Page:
Good morning and welcome to our distinguished witnesses.
I am pleased we are holding this oversight hearing on how the IMF is implementing the reforms mandated in last year's omnibus appropriations bill. I chaired a similar hearing at my Foreign Relations subcommittee back in January where Deputy Secretary Summers testified. That hearing proved to be very informative and I expect this hearing will too.
While the U.S. doesn't run the Fund, we are the single largest shareholder with 17% of the voting
power. Our position at the Fund gives us great leverage in seeing that certain changes take place.
Last year's reform and replenishment legislation recognized two important principles:
Many of us on the Committee worked on last year's legislation and take a particular interest in
ensuring the reforms take place. The legislation set out requirements that the Fund's major
shareholders support policies at the IMF which:
If we are to have an IMF, and I do believe we need an IMF, it must be effective and responsive,
concentrating its efforts on how and where it can make a positive difference. But we should not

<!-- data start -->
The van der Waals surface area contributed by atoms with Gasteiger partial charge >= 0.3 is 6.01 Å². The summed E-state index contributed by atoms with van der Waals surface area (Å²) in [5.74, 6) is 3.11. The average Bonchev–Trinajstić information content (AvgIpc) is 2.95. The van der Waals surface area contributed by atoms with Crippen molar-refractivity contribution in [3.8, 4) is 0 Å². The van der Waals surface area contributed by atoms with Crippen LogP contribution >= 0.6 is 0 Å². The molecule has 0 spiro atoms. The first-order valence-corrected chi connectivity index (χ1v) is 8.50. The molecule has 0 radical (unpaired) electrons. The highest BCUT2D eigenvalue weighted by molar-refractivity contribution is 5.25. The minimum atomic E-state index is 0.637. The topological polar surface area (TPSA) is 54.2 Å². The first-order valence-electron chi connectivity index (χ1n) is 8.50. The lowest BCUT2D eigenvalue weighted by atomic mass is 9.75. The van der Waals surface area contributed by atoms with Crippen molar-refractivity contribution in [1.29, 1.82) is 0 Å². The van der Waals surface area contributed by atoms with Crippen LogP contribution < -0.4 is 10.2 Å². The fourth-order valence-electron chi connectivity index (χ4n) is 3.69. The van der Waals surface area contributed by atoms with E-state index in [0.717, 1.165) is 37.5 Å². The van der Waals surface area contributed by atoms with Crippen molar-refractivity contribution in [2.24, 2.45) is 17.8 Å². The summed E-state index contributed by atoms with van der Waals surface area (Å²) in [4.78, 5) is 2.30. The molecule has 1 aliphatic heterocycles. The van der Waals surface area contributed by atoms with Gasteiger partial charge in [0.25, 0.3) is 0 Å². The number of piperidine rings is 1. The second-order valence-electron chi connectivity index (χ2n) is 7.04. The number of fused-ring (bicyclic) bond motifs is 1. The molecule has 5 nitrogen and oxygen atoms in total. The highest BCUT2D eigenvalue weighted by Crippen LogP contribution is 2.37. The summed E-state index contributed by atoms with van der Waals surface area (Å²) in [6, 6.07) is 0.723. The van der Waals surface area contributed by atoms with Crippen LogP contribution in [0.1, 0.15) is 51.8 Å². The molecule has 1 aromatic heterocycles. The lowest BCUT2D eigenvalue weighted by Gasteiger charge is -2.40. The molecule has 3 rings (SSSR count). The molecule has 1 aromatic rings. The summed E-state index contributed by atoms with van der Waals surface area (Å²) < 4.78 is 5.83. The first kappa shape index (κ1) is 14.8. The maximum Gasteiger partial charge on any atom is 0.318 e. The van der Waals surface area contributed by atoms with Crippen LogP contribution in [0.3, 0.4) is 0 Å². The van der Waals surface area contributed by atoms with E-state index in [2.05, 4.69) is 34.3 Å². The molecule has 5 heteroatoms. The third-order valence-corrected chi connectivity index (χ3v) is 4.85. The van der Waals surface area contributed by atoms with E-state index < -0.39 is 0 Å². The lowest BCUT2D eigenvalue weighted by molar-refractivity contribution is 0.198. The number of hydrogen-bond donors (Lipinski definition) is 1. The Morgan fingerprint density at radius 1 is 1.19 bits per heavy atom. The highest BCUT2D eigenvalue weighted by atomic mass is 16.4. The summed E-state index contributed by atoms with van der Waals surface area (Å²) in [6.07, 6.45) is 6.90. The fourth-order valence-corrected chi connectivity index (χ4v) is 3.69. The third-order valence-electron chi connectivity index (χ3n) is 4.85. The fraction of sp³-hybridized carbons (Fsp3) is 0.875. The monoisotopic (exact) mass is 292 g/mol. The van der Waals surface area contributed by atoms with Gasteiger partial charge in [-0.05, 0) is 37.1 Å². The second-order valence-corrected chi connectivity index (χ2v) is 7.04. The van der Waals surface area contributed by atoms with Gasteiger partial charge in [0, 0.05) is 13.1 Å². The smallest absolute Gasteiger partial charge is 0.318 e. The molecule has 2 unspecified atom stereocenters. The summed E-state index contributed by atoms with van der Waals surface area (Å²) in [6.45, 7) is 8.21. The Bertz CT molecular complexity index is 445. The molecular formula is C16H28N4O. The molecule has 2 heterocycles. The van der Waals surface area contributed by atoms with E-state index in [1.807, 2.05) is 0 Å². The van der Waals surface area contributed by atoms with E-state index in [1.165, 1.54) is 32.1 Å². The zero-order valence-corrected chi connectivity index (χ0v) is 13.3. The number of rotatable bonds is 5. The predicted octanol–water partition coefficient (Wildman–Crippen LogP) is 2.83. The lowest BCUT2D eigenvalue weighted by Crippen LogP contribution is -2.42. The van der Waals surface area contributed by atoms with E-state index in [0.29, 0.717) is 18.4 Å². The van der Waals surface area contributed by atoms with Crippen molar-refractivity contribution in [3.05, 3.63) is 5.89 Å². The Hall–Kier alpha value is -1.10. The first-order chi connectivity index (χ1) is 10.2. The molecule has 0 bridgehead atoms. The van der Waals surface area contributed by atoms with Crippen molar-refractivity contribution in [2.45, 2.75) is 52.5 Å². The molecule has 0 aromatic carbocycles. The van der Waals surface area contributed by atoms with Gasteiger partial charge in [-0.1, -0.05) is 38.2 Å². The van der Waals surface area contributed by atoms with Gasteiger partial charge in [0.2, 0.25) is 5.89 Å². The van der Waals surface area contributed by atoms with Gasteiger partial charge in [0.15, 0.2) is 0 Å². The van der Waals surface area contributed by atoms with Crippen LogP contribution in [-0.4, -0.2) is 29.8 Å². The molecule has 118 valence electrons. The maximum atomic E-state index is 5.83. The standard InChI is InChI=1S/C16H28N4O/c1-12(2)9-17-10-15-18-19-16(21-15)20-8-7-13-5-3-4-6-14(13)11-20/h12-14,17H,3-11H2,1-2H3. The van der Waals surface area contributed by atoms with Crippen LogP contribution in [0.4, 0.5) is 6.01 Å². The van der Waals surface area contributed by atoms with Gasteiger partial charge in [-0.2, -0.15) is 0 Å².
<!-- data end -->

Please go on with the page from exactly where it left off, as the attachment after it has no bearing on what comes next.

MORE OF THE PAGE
expect nor ask it to do everything. Expecting the IMF to do too much will set it up for failure.
The IMF cannot be all things to all peoples. That was never its charter.
In the past, Congress has become engaged in IMF programs and reforms only during periodic
replenishments. One of most important elements of last year's IMF $18 billion replenishment
and reform legislation, was that it established a process for regular congressional oversight. This
will require us to do our own job better. The new congressional oversight process includes:
It is now Congress' responsibility to follow up and conduct vigorous oversight. This is our
purpose here today. I look forward to the testimony and commend the Chairman for calling this
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